Author: Tronserve admin
Tuesday 27th July 2021 01:24 PM
Considerations for Choosing the Correct Rolling Element Bearing Characteristics
Daily experience in application engineering has proven that the selection of the correct bearing type can be successfully achieved by customers based on the documentation and tools provided by the bearing manufacturer and using comparable applications as a guideline.
This selection process is typically dominated by two complementary factors: First, the required bearing life rating in the application as a result of the relation between the bearing’s dynamic load rating and the magnitude and direction(s) of the forces acting and the speed of rotation. Second, the build size of the bearing in relation to the available space in the application.
In addition, there are several other, critical bearing characteristics which are not always considered with the required diligence and may later cause questions and issues to arise in the actual bearing application. From practical experience these are, amongst others: Clearance; cage type; lubrication; standard, pre-installed sealing variants in radial deep groove ball bearings and others.
The following shall be considered an overview and aid when considering those characteristics in a design and aims at addressing reoccurring questions regarding these topics.
The nominal bearing clearance is the distance between end positions which the rings of a rolling element bearing may be moved against each other. For most radial rolling element bearings this radial distance of movement, better known as radial clearance, is provided in publications while paired or double row angular contact ball bearings and taper roller bearings are listed with an axial clearance. Ranges of clearances are combined in (radial) clearance classes which are standardized to a large degree acc. to DIN 620 and easily identifiable by the suffixes C3, C4 etc.
The bearing clearance has a significant influence on the function and performance of a rolling element bearing and it shall be considered that with few exceptions in special applications a bearing always needs a certain amount of clearance for proper operation – the so called “operating clearance.”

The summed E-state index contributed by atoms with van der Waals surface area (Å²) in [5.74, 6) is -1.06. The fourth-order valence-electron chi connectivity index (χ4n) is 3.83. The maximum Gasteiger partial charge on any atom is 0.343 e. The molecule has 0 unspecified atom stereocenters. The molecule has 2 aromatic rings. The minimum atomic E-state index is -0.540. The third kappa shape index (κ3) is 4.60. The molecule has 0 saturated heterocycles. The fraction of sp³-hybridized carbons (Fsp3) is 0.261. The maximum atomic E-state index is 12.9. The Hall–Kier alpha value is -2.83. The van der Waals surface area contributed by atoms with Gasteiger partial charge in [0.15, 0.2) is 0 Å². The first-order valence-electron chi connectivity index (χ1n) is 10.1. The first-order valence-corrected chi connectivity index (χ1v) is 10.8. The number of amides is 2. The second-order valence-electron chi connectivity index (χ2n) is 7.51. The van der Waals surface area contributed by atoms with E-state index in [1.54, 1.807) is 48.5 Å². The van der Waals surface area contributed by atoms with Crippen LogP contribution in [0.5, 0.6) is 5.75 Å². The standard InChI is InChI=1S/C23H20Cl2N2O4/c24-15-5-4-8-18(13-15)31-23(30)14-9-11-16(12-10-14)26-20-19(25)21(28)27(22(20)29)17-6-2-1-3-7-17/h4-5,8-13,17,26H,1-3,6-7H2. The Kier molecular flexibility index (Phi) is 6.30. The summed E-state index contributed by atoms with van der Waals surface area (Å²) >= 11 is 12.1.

This operating clearance results primarily from the chosen clearance class of the rolling element bearing in conjunction with the shaft and housing fits required for a specific application, the material of shaft and housing resp. their thermal expansion coefficient and the temperature difference between shaft and housing during operation potentially including additional heat being transferred into the application via the shaft. Typically these factors cause a „constriction“ of the bearing thereby reducing the nominal clearance often considerably and in a worst case scenario may lead to an unintentional preload.
To recognize the risk of an unintentional preload which typically causes additional friction loss and heating thereby posing a very real risk for a premature bearing failure it is highly recommended to add an operating clearance evaluation to any bearing selection process. The bearing clearance class offering sufficient clearance during operations shall be chosen.
Corresponding formulas are published in the bearing manufacturers‘ technical documentation and the application engineering department is able to support the customer with a detailed analysis and recommendations.
Every bearing is supplied by the manufacturer equipped with a standard cage type which in the sum of it’s characteristics – mainly the material and the cage guidance – is suitable for use in „standard“ applications.
A more detailed check of the cage type typically in cooperation with the bearing manufacturer to be used in a specific application is recommended when the following operating conditions occur, amongst others:
Operating temperature – for example, polyamide cages (PA 6.6.) reach their limit of use at operating temperatures of 120°C. Beyond this temperature metal cages must be used or the application of special plastic cages such as PEAK evaluated.